Yet real human history is always much more complex and nuanced than its mythical representations – or, for that matter, than whatever literary metaphor we choose to enfold it in. Real revolutions never actually fall back upon themselves, even when they most seem to have done so. The path of such revolutions is never linear, moving from one triumph to the next. Rather, they realise themselves in convoluted ways, their legacy, values, and the new political will these embody, making their imprint on history even as they appear at their darkest moments, at their most defeated.
We don’t need to search far for historical precedent. The French revolution would lead to Bonaparte then to Bourbon Restoration, yet Old Bumblehead (Louis) the 18th, famed for having “learned nothing, forgotten nothing”, was no more than a glitch on French and human history’s panoramic screen.
Each of the three waves of the Egyptian revolution would carry with it its own distinct baggage of illusions, weaknesses, distortions and unique challenges, yet each would find the revolution had inched closer to its objectives, more able to impose its will, leaving its antagonists weaker, their ranks considerably more fractured and disorganised. And, no less significantly, at each phase, the revolution finds it has “re-educated” sections of its traditional opponents, rendered them more willing to concede at least some aspects of the people’s revolutionary will, even as many among them act to undermine and hijack it.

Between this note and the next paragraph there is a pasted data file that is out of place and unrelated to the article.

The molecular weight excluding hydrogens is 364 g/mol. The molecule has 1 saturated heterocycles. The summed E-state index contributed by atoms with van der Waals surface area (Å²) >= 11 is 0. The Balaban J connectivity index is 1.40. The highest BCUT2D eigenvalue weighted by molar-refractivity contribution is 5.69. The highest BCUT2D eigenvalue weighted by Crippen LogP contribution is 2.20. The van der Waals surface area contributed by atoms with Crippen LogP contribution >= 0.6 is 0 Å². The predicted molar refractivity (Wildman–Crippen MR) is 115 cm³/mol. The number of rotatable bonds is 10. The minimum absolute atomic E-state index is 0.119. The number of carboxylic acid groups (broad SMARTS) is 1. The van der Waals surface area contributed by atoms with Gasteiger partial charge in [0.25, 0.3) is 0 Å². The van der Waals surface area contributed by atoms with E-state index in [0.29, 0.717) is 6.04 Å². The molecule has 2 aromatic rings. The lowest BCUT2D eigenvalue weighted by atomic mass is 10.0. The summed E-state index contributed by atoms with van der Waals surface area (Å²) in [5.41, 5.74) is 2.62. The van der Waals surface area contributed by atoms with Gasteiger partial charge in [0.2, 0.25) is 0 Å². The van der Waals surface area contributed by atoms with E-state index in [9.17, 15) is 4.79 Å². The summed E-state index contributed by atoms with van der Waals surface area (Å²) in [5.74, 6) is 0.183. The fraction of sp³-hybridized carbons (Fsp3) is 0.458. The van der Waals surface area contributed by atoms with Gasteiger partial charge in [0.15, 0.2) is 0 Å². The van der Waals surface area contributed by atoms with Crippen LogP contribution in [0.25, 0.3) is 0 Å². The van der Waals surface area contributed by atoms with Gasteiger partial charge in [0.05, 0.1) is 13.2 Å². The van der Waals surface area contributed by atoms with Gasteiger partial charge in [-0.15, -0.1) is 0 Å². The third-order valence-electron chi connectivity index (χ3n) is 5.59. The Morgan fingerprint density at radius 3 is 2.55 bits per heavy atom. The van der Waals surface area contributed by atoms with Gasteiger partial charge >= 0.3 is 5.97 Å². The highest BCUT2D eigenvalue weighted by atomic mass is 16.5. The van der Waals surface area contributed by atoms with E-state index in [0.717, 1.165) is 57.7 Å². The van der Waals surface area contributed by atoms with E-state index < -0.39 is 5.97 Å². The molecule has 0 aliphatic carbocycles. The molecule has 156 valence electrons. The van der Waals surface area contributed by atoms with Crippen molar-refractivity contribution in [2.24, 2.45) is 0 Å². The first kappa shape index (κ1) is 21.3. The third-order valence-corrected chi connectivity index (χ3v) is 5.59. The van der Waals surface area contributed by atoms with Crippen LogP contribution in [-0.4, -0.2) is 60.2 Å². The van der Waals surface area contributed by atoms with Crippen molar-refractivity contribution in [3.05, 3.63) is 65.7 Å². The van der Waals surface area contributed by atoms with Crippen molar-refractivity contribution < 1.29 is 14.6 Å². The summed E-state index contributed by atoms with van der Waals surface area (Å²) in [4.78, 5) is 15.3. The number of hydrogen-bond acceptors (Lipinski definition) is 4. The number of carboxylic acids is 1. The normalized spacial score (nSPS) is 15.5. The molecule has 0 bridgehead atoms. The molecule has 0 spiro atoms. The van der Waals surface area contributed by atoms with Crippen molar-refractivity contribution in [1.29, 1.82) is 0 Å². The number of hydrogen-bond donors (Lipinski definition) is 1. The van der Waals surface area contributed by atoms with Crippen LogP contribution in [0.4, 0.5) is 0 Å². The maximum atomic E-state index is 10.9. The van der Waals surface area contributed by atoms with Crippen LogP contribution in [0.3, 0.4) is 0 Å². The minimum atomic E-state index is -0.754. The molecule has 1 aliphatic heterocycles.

Two points need to be underlined here. The first is that the Egyptian revolution has always had “strange bed-fellows”, which it has tended to shuffle and exchange – not for the most part consciously or willingly, but effectively – as it strove to fulfil its destiny.